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Memories of alleged N.B. shooter range from unpleasant loner to happy co-worker
FREDERICTON -- Friends and acquaintances of Matthew Raymond are offering varying memories of the accused murderer: A boy who retreated into video games, a pleasant supermarket co-worker, and an increasingly isolated loner in later years.
Childhood friends have clear recollections of a boy who often preferred to be by himself, playing video games rather than socializing with other children.
However, others recall a pleasant, middle-aged co-worker who smiled as he came to work at a Fredericton supermarket, cheerfully toting his bicycle helmet.
The 48-year-old man is accused of firing down upon four people from his apartment window with a long gun, killing two civilians as they loaded a car for a trip and two police officers who responded to the scene on Friday morning.
Beth Hoyt, a Fredericton woman who grew up with Raymond in the city's south side, says the generally "happy and quiet boy" would come outside and play street hockey, baseball, bike riding or whatever else was going on in the neighbourhood.
Still, the 46-year-old woman also recalled clearly that Raymond's mother was concerned that her son preferred to be back inside playing video games rather than in the fresh air.
"It's just that his mother was always saying, 'I wish he'd get out of the basement, stop playing (video) games and do more outside,"' she said in a telephone interview.
"He would come and play for awhile but then he would be right back by himself. She wanted more of the happy times for him."
Hoyt had limited contact with Raymond after she graduated from Fredericton High School, but in adulthood, Hoyt said she briefly found Raymond to be a good employee.
She hired him to assemble bicycles in a retail store, and "there was never a problem during that."
More recently, Hoyt would pass him at a coffee shop where he was sitting and talking to friends, and he would greet her in a friendly way.
Jim Whelan, Hoyt's boyfriend, worked with Raymond at an Atlantic Superstore in Fredericton about eight years ago. He said he had generally found Raymond to be a pleasant co-worker who came into work smiling.
He said that Raymond had often mentioned he played video games, including Call of Duty, a video game franchise that includes shooting.
However, neither he nor Hoyt said they experienced discomfort around Raymond in the years they encountered him.
"I'm shocked. I don't know what happened. You wonder what is going on," said Whelan.
The issue of video game use often emerges when media cover violent deaths, say psychologists who caution against drawing links to criminal activity.
The American Psychological Association issued a public statement in 2015 saying the existing quantitative research didn't show a clear link between excessive viewing of violent video games and criminal violence.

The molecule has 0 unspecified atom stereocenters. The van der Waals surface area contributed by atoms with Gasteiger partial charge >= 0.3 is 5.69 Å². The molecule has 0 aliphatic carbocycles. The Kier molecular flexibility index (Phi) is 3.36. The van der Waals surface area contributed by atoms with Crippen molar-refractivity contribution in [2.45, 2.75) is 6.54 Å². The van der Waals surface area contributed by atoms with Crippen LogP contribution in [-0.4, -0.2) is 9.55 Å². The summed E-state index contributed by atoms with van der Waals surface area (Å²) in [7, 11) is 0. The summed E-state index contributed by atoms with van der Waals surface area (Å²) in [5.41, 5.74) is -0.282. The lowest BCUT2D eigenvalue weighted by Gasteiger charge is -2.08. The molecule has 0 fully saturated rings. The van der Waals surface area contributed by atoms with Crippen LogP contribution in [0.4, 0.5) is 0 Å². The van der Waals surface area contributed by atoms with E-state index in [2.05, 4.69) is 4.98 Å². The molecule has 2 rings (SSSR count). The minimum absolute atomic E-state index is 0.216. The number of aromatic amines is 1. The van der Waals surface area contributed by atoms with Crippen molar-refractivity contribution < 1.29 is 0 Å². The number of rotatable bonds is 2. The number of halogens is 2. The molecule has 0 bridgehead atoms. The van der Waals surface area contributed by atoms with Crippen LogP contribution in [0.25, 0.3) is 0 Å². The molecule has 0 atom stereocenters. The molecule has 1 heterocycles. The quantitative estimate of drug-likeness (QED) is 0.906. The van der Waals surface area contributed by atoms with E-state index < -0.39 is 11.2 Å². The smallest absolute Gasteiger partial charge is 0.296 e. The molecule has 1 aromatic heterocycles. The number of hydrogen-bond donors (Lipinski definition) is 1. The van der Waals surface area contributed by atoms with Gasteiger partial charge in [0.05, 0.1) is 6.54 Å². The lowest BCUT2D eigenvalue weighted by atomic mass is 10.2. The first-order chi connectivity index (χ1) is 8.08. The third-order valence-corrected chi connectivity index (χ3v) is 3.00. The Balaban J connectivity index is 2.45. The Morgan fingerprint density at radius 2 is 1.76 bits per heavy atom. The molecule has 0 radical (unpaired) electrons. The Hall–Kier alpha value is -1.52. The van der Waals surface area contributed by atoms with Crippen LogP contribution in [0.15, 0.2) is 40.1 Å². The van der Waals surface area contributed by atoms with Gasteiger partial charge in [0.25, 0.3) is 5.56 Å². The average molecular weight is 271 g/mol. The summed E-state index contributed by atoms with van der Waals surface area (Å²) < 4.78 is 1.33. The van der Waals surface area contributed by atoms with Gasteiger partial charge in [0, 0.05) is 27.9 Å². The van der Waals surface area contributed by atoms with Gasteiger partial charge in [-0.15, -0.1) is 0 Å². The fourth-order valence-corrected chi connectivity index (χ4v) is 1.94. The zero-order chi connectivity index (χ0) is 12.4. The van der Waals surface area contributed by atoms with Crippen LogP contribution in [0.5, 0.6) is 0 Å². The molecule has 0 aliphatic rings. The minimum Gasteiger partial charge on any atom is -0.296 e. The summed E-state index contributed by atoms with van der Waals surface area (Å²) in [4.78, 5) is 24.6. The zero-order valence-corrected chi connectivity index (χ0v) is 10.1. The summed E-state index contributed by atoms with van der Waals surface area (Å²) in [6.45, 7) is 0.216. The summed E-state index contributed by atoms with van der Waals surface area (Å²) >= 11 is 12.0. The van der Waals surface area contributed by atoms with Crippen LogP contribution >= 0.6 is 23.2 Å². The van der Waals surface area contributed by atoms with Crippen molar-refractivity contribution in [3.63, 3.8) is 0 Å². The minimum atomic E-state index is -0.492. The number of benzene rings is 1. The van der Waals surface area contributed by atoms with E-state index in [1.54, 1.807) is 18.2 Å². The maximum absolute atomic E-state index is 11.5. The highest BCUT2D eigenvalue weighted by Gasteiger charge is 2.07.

Chris Ferguson, an associate professor and co-chairman of the Department of Psychology at Stetson University, said some psychologists also dispute that there are any links between violent video games and aggression towards others.
"Long-term outcome studies of youth do not typically find that violent media consumption is a predictor of delinquency, conduct disorder or other antisocial outcomes. We just published a longitudinal study with kids as young as 8, that found no evidence for effects," he wrote in an email.
Others say in more recent years there's evidence of Raymond growing more reclusive and occasionally unpleasant.
"I've had issues with him, but that's about all I want to say," bicycle shop owner Greg Bradford said during a brief telephone interview Tuesday.
"It's a touchy situation right now."
He said on several occasions, he asked Raymond to leave the bike shop.
"We had arguments. I asked him to leave."
Brendan Doyle, of the Read's Newsstand in Fredericton, has said that Raymond had been a long-time patron of the cafe, coming in daily almost every day for eight years and staying for an hour or two on the patio in the evenings.
He was a talkative customer interested primarily in cycling and playing first-person shooter video games, said Doyle in a Facebook message to The Canadian Press.
"He was the kind of lonely person who would talk your ear off if you let him. While in the cafe Matt also looked at magazines about bikes and about guns," he wrote.
"He expressed an interest in owning the various high-end bikes in the magazines but his interest in guns seemed to be related to his video games. Prior to Friday I would have doubted whether he'd ever held a firearm."
In recent years, Doyle said, Raymond appeared to be having more difficult conversations with other patrons.
"His discussions with fellow customers and staff turned more political around the same time we had an influx of Syrian refugees into the city," he wrote.
"He expressing a concern for their integration and the subsequent effect on Canadian culture which seemed uninformed and maybe a bit racist."
He recalled seeing him one weekend in front of city hall with a sandwich board sign with anti Islamic comments.
"I spoke to him about his views to determine if he was making other customers feel uncomfortable. We spoke for half an hour and I determined he was ignorant and misinformed," he wrote.
"He really just seemed to be parroting the talking points from some videos he'd seen (which he encouraged me to watch). I asked him to find a different coffee shop to patronize moving forward, which was in the summer of 2017, and that was the last time I interacted with him directly."
Hoyt, who has a background in psychology at university, said many are left without clear answers.
"It's devastating because you realize the lives were taken, the sadness in this area ... I always want to know the why, while still grieving for the victims," she said.
-- Story by Michael Tutton in Halifax